[Source: Journal of Infectious Diseases, full page: (LINK). Abstract, edited.]
Interaction with nontypeable Haemophilus influenzae alters progression of Streptococcus pneumoniae serotypes from colonization to upper respiratory tract diseases in children in a site-specific manner
Joseph A Lewnard, Noga Givon-Lavi, Ron Dagan
The Journal of Infectious Diseases, jiz312, https://doi.org/10.1093/infdis/jiz312
Published: 22 June 2019
Pneumococci and nontypeable Haemophilusinfluenzae (NTHi) often co-colonize children. The impact of species interactions on disease risk across the upper respiratory mucosa is not known.
We analyzed data from 4,104 acute conjunctivitis (AC) cases, 11,767 otitis media (OM) cases, and 1,587 nasopharyngeal specimens collected from Israeli children before pneumococcal conjugate vaccine introduction. We compared pneumococcal serotype distributions with NTHi present and absent, and compared single-species and mixed-species rates of serotype-specific progression from colonization to AC and OM.
Pneumococcal serotypes causing single-species OM (NTHi absent) were less diverse than colonizing serotypes, and also less diverse than those causing mixed-species OM; colonizing and OM-causing pneumococcal serotype distributions were more similar to each other with NTHi present than with NTHi absent. In contrast, serotype diversity did not differ appreciably between colonizing and AC-causing pneumococci, regardless of NTHi co-occurrence. The similarity of colonizing and AC-causing pneumococcal serotype distributions was consistent in the presence and absence of NTHi. Differences in rates that pneumococcal serotypes progressed from colonization to disease were reduced in both AC and OM when NTHi was present.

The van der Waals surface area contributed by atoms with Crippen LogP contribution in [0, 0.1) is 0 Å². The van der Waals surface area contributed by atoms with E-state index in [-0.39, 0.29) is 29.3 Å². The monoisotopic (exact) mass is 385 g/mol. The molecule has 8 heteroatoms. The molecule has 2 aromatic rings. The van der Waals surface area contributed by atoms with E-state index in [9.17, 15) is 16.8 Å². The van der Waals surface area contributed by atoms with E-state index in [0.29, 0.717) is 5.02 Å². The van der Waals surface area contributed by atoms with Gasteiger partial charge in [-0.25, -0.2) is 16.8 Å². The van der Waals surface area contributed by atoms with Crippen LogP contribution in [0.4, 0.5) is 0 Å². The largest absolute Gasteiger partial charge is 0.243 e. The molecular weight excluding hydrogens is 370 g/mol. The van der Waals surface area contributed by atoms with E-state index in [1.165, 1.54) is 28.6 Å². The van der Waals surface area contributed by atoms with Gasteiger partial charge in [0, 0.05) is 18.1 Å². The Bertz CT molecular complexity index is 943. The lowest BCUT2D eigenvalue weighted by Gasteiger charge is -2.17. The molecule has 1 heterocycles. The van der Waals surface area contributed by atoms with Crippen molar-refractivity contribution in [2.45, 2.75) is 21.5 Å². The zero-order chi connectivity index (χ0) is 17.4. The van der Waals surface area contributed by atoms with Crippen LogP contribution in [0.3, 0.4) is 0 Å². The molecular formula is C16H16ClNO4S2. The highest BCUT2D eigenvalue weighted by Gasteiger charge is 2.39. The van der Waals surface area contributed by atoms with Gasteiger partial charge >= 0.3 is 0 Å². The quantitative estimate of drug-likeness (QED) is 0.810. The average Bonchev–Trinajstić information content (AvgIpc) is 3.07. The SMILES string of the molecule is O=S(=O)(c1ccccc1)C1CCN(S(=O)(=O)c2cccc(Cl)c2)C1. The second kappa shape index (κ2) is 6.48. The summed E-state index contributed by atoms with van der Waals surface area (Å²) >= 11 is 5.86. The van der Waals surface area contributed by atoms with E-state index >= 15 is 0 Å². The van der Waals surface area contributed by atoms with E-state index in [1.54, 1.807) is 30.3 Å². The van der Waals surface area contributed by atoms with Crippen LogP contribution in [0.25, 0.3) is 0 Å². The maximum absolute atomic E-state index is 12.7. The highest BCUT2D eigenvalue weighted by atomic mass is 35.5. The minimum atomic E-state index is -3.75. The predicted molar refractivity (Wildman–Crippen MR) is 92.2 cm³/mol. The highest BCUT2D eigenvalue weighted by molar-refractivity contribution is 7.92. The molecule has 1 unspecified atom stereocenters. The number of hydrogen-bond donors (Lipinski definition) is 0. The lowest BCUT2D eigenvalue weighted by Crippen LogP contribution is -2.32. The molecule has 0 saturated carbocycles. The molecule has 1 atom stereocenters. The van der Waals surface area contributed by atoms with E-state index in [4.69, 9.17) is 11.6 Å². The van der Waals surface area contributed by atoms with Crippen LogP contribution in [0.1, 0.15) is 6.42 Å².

Interactions with NTHi may alter progression of pneumococcal serotypes to diseases of the upper respiratory mucosa in a site-specific manner.
Streptococcus pneumoniae, nontypeable Haemophilus influenzae, otitis media, acute connunctivitis, nasopharynx, carriage
Issue Section: Major Article
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Keywords: Haemophilus Influenzae; Streptococcus pneumoniae; Pediatrics.